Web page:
Money doesn't smell, it's true, but it may do something far worse. Welcome to Europe in the year zero. Euromoney has replaced the faithful Deutschmark, but now an insidious plague creeps into this brave new world. The 50-Euro note, of all things, has become the carrier of an unknown, merciless illness. Hand washing, credit cards, nothing helps. The MOI virus strikes again and again.
The situation is hopeless but not serious. It is the irresistible scenario of a novel that brilliantly parodies all the fears of our media-driven society on the threshold of a new milennium. Heiko Michael Hartmann's pitch-black humour spares not even the holiest cows of political correctness.
In the beginning, we are addressed by a nameless narrator who confronts his demise in the emergency ward of a hospital. Valkyrie nurses burst brutally into consoling dreams, and babbling TV heroes interrupt "one of the funniest sex scenes I've ever read" (TAZ). Like a misanthropist of the old school, the narrator is soon suffering more from the attentions of Herr Dupek, the man in the next bed, and his terrible, TV-addicted family, than from his own illness.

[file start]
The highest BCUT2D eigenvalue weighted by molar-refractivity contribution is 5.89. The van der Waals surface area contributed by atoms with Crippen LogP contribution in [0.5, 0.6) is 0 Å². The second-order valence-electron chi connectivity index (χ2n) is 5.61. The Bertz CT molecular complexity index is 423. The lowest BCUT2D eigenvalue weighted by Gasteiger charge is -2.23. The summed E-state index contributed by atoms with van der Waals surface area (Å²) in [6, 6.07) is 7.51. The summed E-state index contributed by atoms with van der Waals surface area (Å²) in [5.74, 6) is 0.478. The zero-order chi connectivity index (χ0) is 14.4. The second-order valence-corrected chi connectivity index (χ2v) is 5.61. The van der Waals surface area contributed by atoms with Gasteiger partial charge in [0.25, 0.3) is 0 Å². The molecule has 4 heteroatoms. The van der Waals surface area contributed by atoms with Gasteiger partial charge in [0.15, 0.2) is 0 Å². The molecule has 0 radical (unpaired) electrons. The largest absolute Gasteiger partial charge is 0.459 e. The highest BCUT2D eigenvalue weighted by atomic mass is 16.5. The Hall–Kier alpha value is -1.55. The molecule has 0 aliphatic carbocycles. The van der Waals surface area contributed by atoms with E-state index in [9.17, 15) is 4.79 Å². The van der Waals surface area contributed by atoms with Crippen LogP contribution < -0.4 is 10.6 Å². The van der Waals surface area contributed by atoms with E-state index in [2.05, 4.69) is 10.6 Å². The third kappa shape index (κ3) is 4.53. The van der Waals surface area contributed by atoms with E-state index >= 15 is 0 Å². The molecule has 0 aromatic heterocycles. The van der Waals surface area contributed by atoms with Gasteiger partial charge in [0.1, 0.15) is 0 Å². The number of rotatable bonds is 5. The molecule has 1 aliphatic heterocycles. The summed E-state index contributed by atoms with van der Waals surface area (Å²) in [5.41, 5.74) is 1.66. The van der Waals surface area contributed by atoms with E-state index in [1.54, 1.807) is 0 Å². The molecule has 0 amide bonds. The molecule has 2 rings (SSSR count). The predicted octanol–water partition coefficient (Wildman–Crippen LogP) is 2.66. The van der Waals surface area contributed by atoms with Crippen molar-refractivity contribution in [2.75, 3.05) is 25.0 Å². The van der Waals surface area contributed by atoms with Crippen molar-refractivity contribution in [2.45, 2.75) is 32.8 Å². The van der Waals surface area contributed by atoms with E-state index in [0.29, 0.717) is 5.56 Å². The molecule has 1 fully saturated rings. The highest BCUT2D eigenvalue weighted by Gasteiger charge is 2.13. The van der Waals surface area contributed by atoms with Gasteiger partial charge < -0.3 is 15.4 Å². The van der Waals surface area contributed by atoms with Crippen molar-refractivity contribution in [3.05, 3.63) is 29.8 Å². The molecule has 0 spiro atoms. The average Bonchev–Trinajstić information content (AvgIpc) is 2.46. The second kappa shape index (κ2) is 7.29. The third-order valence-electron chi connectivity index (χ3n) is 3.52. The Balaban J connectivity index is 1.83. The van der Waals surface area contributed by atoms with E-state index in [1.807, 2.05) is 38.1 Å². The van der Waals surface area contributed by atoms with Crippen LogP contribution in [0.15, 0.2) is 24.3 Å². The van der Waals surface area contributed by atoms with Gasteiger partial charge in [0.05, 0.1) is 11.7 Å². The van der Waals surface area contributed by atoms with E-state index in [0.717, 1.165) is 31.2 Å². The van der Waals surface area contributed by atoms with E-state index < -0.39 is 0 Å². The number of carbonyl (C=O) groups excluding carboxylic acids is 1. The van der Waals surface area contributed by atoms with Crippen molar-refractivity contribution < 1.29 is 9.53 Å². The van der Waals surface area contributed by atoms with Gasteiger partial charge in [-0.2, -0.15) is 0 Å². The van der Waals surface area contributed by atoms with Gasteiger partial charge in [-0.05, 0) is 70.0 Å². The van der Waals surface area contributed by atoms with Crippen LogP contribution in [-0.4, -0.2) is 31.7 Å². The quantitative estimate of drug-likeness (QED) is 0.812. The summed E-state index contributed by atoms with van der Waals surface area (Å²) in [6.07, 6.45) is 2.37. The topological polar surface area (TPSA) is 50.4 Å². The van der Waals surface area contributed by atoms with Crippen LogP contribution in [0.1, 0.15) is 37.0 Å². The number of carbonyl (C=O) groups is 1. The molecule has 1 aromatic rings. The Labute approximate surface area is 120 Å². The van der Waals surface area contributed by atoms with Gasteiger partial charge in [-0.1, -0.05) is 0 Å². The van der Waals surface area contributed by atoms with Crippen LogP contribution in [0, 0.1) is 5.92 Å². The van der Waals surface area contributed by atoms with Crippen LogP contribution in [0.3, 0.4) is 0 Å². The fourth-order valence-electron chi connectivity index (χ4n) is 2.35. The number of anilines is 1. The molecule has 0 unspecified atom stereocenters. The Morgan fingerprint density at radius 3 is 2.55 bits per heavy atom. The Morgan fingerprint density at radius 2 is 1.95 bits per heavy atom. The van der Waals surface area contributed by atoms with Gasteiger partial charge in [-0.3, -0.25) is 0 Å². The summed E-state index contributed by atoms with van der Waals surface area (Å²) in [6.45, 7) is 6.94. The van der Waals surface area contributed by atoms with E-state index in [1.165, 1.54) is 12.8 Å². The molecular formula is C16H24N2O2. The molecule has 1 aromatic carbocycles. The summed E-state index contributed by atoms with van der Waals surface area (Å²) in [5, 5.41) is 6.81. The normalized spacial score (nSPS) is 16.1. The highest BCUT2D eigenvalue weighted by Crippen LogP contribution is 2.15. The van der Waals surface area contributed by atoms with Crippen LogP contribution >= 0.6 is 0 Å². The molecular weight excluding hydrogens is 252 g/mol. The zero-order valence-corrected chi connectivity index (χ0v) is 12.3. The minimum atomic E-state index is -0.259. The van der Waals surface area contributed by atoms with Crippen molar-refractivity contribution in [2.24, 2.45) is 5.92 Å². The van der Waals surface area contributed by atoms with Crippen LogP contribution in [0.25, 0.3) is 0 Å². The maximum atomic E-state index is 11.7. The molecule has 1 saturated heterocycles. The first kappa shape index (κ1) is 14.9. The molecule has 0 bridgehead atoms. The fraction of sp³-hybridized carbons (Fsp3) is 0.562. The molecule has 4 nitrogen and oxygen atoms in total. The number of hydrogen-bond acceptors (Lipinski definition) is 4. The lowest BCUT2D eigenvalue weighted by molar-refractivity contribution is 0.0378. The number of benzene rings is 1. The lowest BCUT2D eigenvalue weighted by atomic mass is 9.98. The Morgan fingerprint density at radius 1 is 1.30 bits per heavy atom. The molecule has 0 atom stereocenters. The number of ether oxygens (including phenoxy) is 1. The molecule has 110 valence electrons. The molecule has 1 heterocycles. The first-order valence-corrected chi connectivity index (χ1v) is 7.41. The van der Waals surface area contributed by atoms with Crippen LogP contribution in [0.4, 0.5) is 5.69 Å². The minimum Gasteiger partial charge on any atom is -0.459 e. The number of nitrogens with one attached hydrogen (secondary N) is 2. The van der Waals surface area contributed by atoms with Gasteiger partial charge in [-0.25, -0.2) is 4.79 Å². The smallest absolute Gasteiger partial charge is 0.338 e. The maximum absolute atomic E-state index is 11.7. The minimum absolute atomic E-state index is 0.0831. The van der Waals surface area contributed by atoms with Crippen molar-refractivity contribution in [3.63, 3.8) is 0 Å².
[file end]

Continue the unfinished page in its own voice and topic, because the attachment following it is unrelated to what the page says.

Heiko Michael Hartmann has written a novel that moves at breakneck speed, full of glaring contradictions, absurd transitions and, above all, a wonderfully comical language. The more he abandons himself to the fantastic and the grotesque, the more clearly the features of our media-crazy and apocalypse-obsessed society become apparent.
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